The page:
This song ran thro all companies and was known to every body. A book was afterwards printed, with a regular license, called “Les quartres saisons litteraires” which being a collection of little things, contained this also, and all the world bought it or might buy it if they would, the government taking no notice of it. It being the office of the Journal de Paris to give an account and criticism of new publications, this book came in turn to be criticised by the redacteur, and he happened to select and print in his journal this song as a specimen of what the collection contained. He was seised in his bed that night and has been never since heard of. Our excellent journel de Paris then is suppressed and this bold traitor has been in jail now three weeks, and for ought any body knows will end his days there. Thus you see, madam, the value of energy in government; our feeble republic would in such a case have probably been wrapt in the flames 180of war and desolation for want of a power lodged in a single hand to punish summarily those who write songs.

The fate of poor Pilatre de Rosiere5 will have reached you before this does, and with more certainty than we yet know it. This will damp for a while the ardor of the Phaetons of our race who are endeavoring to learn us the way to heaven on wings of our own.

I took a trip yesterday to Sannois and commenced an acquaintance with the old Countess d'Hocquetout.6 I received much pleasure from it and hope it has opened a door of admission for me to the circle of literati with which she is environed. I heard there the Nightingale in all it's perfection: and I do not hesitate to pronounce that in America it would be deemed a bird of the third rank only, our mockingbird, and fox-coloured thrush being unquestionably superior to it.

The squibs against Mr. Adams are such as I expected from the polished, mild tempered, truth speaking people he is sent to. It would be ill policy to attempt to answer or refute them. But counter-squibs I think would be good policy. Be pleased to tell him that as I had before ordered his Madeira and Frontignac to be forwarded, and had asked his orders to Mr. Garvey7 as to the residue, which I doubt not he has given, I was afraid to send another order about the Bourdeaux lest it should produce confusion. In stating my accounts with the United states, I am at a loss whether to charge house rent or not. It has always been allowed to Dr. Franklin. Does Mr. Adams mean to charge this for Auteuil and London? Because if he does, I certainly will, being convinced by experience that my expences here will otherwise exceed my allowance. I ask this information of you, Madam, because I think you know better than Mr. Adams what may be necessary and right for him to do in occasions of this class. I will beg the favor of you to present my respects to Miss Adams. I have no secrets to communicate to her in cypher at this moment,8 what I write to Mr. Adams being mere commonplace stuff, not meriting a communication to the Secretary. I have the honour to be with the most perfect esteem Dear Madam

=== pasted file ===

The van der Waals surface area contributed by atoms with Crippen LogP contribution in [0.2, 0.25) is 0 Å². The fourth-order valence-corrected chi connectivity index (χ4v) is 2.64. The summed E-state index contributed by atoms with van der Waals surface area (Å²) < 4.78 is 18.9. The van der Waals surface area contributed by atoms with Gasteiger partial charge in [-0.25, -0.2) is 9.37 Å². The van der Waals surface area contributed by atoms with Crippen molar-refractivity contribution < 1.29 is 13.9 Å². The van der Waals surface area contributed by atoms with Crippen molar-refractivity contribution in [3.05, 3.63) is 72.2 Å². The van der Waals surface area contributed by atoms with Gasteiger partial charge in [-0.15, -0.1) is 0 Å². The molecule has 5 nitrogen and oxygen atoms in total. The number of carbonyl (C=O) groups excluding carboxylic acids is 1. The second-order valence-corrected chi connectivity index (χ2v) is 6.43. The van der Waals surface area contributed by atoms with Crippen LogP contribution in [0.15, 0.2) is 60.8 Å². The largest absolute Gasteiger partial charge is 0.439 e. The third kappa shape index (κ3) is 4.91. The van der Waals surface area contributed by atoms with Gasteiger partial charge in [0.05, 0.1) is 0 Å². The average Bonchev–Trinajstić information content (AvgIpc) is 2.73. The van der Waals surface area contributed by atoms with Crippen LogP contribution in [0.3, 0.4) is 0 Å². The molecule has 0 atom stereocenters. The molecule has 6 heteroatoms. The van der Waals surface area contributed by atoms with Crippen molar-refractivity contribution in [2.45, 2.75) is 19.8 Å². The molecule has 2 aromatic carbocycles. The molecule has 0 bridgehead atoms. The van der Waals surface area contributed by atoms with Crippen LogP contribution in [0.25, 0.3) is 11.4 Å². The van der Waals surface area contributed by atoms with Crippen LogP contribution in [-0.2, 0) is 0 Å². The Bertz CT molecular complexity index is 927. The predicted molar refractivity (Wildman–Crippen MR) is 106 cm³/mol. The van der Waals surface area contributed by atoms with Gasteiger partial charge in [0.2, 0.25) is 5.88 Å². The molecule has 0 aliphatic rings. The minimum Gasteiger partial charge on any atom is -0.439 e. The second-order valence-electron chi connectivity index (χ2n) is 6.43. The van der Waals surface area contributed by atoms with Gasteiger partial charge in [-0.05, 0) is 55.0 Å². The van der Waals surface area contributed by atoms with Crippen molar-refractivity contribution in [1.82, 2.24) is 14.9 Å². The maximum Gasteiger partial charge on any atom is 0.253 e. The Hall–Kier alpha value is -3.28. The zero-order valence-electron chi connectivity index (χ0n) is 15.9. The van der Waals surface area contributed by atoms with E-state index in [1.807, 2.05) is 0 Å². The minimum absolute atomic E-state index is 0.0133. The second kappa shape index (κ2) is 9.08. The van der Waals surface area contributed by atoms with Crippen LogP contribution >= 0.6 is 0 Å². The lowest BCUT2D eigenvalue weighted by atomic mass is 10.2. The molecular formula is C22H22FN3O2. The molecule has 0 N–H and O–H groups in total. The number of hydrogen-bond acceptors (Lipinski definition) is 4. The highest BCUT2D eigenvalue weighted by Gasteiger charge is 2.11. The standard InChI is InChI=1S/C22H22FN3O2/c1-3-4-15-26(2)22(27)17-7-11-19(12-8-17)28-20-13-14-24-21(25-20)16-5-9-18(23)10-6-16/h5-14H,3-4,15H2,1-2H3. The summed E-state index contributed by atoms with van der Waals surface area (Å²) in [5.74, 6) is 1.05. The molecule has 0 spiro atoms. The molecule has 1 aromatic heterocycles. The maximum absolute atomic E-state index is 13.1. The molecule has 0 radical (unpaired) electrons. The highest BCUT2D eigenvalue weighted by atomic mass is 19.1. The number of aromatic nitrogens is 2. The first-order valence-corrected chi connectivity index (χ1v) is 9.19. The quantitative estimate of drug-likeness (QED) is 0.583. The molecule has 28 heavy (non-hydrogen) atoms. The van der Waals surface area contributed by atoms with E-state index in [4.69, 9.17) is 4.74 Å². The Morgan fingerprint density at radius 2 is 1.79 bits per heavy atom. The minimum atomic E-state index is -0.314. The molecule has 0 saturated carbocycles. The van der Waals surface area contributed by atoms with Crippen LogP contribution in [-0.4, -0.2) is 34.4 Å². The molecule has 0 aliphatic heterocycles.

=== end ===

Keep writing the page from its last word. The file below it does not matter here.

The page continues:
Your most obedient & most humble sert Th: Jefferson

RC (Adams Papers).


This letter was sent with Jefferson to AA, 7 July, below.


Of 6 June, above.


Blank in MS. The editors of The Papers of Thomas Jefferson identify the envoy as the Chevalier de Boufflers, and the princess as Maria Christina of Saxony, sister of Joseph II of Austria, and of Marie Antoinette, and they argue persuasively that Jefferson's “inability to recollect the name of the ambassador and other circumstances was obviously feigned” (Jefferson, Papers , 8:242; Cambridge Modern Hist. , 13:genealogical table 33).


Journal de Paris, 31 May 1785.

181 5.

On 15 June, Jean François Pilatre de Rozier and a companion, Pierre Ange Romain, plummeted over one thousand feet to their deaths near Boulogne when the double balloon in which they were attempting to cross the English Channel caught fire and partially collapsed. Pilâtre de Rozier and another companion had been the first men to achieve free flight in a balloon, in Nov. 1783. See Jefferson to Joseph Jones, 19 June, and to Charles Thomson, 21 June, Papers , 8:237, 245; London Magazine Enlarged and Improved, June 1785, p. 462–465; Gentleman's Magazine, July 1785, p. 565–566; and Hoefer, Nouv. biog. générale .


Elisabeth Françoise Sophie, the Comtesse de Houdetot, a poet, held a literary and philosophical salon at Sannois, about ten miles northwest of Paris (Hoefer, Nouv. biog. générale ).


On 27 May, JA had asked Jefferson to direct his wine merchant, Anthony Garvey, to stop the shipment of all of his wine “except one Case of Madeira and Frontenac together” because of the high duties he would have to pay to bring the wine into England. He repeated this request with even greater urgency on 7 June. Jefferson had reported his initial difficulty in executing this order in his letter of 2 June. Jefferson, Papers , 8:166, 172–173, 175, 183–184.


AA2 had decoded two paragraphs of Jefferson to JA, 2 June (Adams Papers), and in that letter Jefferson remarked that JA had “transferred to AA2 the commission of Secretary” upon JQA's departure for America (Jefferson, Papers , 8:173).